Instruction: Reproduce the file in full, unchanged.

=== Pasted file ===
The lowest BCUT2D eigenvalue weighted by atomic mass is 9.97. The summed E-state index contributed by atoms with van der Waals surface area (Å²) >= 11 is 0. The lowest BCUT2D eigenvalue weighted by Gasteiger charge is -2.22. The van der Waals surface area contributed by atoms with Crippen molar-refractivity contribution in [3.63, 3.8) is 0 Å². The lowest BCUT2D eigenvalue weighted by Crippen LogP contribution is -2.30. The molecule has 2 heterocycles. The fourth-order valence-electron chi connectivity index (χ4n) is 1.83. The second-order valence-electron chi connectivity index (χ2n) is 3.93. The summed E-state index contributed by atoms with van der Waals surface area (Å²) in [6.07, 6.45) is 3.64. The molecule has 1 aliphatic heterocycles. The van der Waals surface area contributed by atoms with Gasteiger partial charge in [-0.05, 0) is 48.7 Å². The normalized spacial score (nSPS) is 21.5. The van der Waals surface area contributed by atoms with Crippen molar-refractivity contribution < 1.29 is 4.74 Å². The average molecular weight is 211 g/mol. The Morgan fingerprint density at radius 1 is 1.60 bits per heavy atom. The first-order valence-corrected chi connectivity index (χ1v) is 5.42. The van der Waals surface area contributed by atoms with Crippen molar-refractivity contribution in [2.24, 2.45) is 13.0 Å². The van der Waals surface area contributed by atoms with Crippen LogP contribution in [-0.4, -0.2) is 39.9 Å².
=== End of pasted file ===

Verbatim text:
The lowest BCUT2D eigenvalue weighted by atomic mass is 9.97. The summed E-state index contributed by atoms with van der Waals surface area (Å²) >= 11 is 0. The lowest BCUT2D eigenvalue weighted by Gasteiger charge is -2.22. The van der Waals surface area contributed by atoms with Crippen molar-refractivity contribution in [3.63, 3.8) is 0 Å². The lowest BCUT2D eigenvalue weighted by Crippen LogP contribution is -2.30. The molecule has 2 heterocycles. The fourth-order valence-electron chi connectivity index (χ4n) is 1.83. The second-order valence-electron chi connectivity index (χ2n) is 3.93. The summed E-state index contributed by atoms with van der Waals surface area (Å²) in [6.07, 6.45) is 3.64. The molecule has 1 aliphatic heterocycles. The van der Waals surface area contributed by atoms with Gasteiger partial charge in [-0.05, 0) is 48.7 Å². The normalized spacial score (nSPS) is 21.5. The van der Waals surface area contributed by atoms with Crippen molar-refractivity contribution < 1.29 is 4.74 Å². The average molecular weight is 211 g/mol. The Morgan fingerprint density at radius 1 is 1.60 bits per heavy atom. The first-order valence-corrected chi connectivity index (χ1v) is 5.42. The van der Waals surface area contributed by atoms with Crippen molar-refractivity contribution in [2.24, 2.45) is 13.0 Å². The van der Waals surface area contributed by atoms with Crippen LogP contribution in [-0.4, -0.2) is 39.9 Å².